ODIHAM tennis ace Ryan Golesworthy teamed up with James MacKinley to win the under-18 boys national title at the Junior National Tennis Championships held at the Nottingham Tennis Centre.

The tournament has been running since the 1920s, with John Lloyd, Sue Barker, Tim Henman, Andy Murray and Kyle Edmund having won titles in various age groups.

Sixteen year old Ryan Golesworthy was one of the elite players taking part in this year’s Championships.

The Hampshire ace suffered food poisoning on the eve of his quarter final match in the under-16s boys singles.

He put up a brave performance, fighting through to a third set before having to retire.

Golesworthy then played up an age group in the doubles as he joined Scotland's MacKinlay, which was their first ever tournament together.

MacKinlay was carrying a leg injury, and the unseeded pairing were a long shot to win a match.

However, they battled hard and along the way to the final beat the number two and three seeds.

In an intense final, Golesworthy and MacKinlay were up against the number one seeds, Matthew Clegg (Yorkshire) and Alexander Maggs (Herefordshire & Worcestershire).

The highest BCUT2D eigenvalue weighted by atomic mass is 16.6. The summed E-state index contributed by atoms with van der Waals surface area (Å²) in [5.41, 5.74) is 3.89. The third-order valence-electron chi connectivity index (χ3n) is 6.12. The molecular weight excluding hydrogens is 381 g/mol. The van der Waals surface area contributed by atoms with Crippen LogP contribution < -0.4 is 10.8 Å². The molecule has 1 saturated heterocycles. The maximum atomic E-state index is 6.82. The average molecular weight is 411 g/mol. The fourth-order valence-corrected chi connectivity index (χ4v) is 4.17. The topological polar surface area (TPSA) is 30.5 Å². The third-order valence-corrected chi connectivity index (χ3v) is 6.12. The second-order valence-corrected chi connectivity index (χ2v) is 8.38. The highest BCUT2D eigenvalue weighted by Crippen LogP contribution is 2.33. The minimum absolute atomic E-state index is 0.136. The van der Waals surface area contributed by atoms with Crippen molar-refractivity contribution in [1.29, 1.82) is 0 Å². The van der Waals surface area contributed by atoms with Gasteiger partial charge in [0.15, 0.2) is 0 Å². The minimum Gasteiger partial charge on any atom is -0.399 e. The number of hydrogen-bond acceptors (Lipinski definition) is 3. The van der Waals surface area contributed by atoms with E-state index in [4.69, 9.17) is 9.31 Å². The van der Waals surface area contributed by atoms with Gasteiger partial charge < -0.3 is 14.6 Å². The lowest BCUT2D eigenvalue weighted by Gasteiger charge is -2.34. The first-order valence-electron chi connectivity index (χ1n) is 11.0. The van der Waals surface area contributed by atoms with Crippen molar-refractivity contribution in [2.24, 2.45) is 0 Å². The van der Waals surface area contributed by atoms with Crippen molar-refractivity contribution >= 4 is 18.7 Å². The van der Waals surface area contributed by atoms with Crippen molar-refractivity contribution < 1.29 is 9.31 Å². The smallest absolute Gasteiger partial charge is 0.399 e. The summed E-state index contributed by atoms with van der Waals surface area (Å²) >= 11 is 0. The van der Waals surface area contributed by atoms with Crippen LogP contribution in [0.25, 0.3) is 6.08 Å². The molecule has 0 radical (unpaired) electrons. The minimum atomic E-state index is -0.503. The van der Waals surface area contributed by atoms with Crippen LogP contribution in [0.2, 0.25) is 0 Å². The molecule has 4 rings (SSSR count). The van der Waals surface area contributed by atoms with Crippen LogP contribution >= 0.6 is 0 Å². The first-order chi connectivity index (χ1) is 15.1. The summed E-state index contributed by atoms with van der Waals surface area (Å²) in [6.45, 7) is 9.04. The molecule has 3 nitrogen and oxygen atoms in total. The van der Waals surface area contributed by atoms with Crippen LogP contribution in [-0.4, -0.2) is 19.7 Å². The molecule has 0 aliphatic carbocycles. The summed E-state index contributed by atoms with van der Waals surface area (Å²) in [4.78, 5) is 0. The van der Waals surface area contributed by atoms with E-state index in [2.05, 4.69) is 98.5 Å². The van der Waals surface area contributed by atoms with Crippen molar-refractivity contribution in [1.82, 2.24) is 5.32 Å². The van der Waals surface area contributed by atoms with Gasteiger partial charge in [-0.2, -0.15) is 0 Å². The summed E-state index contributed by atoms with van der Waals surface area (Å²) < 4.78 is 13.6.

In the first set at 4-4, 30-15, Golesworthy suffered a very heavy fall, later diagnosed as a potential broken bone in his hand.

Play was stopped for several minutes before Golesworthy returned, but was then unable to use his backhand at all and resorted to slicing every shot.

Whilst MacKinlay struggled with serving due to his leg injury, he still pulled off exquisite passing shots and anticipated returns with deadly accuracy. Golesworthy served powerfully and consistently and was clinical at the net. as they won the first set 6-4, but lost the second 6-3.

They then found themselves 7-4 down in a thrilling tie break before showing their resilience and staging a fight back to win 11-9, to become national champions.

Golesworthy said: "For us to beat the number one, two and three seeds in the nationals was amazing. In the final, with our illness and injuries, I had my doubts whether we’d even be able to make it onto court never mind to the end of the match. But we just dug deep and kept fighting. Given it was our first time playing doubles together the chemistry we had on court was awesome”.

MacKinlay added, “We didn’t just play for the trophy, we played for pride, passion, heart and more importantly each other”.